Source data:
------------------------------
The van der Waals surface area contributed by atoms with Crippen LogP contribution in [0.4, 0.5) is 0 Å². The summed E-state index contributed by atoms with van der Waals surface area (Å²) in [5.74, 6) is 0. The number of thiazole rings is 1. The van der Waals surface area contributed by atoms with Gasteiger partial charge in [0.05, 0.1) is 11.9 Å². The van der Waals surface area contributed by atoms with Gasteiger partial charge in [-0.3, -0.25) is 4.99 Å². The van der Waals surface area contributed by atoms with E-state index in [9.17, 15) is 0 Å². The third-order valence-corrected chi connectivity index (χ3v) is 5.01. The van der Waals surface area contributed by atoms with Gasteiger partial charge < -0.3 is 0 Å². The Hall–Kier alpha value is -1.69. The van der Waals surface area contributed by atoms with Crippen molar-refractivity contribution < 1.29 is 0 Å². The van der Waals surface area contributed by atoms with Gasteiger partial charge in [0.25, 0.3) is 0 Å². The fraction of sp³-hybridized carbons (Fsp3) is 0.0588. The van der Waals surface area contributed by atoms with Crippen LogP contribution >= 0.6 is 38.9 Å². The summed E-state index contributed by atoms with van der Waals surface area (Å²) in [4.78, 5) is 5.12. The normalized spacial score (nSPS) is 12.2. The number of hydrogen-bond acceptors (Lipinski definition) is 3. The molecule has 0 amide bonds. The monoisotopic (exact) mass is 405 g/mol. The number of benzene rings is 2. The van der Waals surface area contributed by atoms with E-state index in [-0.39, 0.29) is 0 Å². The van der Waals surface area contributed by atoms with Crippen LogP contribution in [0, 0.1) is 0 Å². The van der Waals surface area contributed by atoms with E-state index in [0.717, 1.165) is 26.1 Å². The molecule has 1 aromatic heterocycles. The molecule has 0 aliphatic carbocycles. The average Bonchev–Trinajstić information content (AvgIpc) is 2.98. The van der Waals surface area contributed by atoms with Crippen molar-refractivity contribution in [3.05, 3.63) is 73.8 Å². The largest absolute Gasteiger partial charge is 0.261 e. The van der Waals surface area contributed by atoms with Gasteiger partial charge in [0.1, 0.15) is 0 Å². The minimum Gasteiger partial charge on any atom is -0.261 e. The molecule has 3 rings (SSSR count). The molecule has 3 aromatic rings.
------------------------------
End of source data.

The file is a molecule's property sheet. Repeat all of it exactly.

The van der Waals surface area contributed by atoms with Crippen LogP contribution in [0.4, 0.5) is 0 Å². The summed E-state index contributed by atoms with van der Waals surface area (Å²) in [5.74, 6) is 0. The number of thiazole rings is 1. The van der Waals surface area contributed by atoms with Gasteiger partial charge in [0.05, 0.1) is 11.9 Å². The van der Waals surface area contributed by atoms with Gasteiger partial charge in [-0.3, -0.25) is 4.99 Å². The van der Waals surface area contributed by atoms with E-state index in [9.17, 15) is 0 Å². The third-order valence-corrected chi connectivity index (χ3v) is 5.01. The van der Waals surface area contributed by atoms with Gasteiger partial charge < -0.3 is 0 Å². The Hall–Kier alpha value is -1.69. The van der Waals surface area contributed by atoms with Crippen molar-refractivity contribution < 1.29 is 0 Å². The van der Waals surface area contributed by atoms with Gasteiger partial charge in [0.25, 0.3) is 0 Å². The fraction of sp³-hybridized carbons (Fsp3) is 0.0588. The van der Waals surface area contributed by atoms with Crippen LogP contribution >= 0.6 is 38.9 Å². The summed E-state index contributed by atoms with van der Waals surface area (Å²) in [4.78, 5) is 5.12. The normalized spacial score (nSPS) is 12.2. The number of hydrogen-bond acceptors (Lipinski definition) is 3. The molecule has 0 amide bonds. The monoisotopic (exact) mass is 405 g/mol. The number of benzene rings is 2. The van der Waals surface area contributed by atoms with E-state index in [-0.39, 0.29) is 0 Å². The van der Waals surface area contributed by atoms with Crippen LogP contribution in [0, 0.1) is 0 Å². The van der Waals surface area contributed by atoms with E-state index in [0.717, 1.165) is 26.1 Å². The molecule has 1 aromatic heterocycles. The molecule has 0 aliphatic carbocycles. The average Bonchev–Trinajstić information content (AvgIpc) is 2.98. The van der Waals surface area contributed by atoms with Crippen molar-refractivity contribution in [3.05, 3.63) is 73.8 Å². The largest absolute Gasteiger partial charge is 0.261 e. The van der Waals surface area contributed by atoms with Gasteiger partial charge in [0.1, 0.15) is 0 Å². The minimum Gasteiger partial charge on any atom is -0.261 e. The molecule has 3 rings (SSSR count). The molecule has 3 aromatic rings.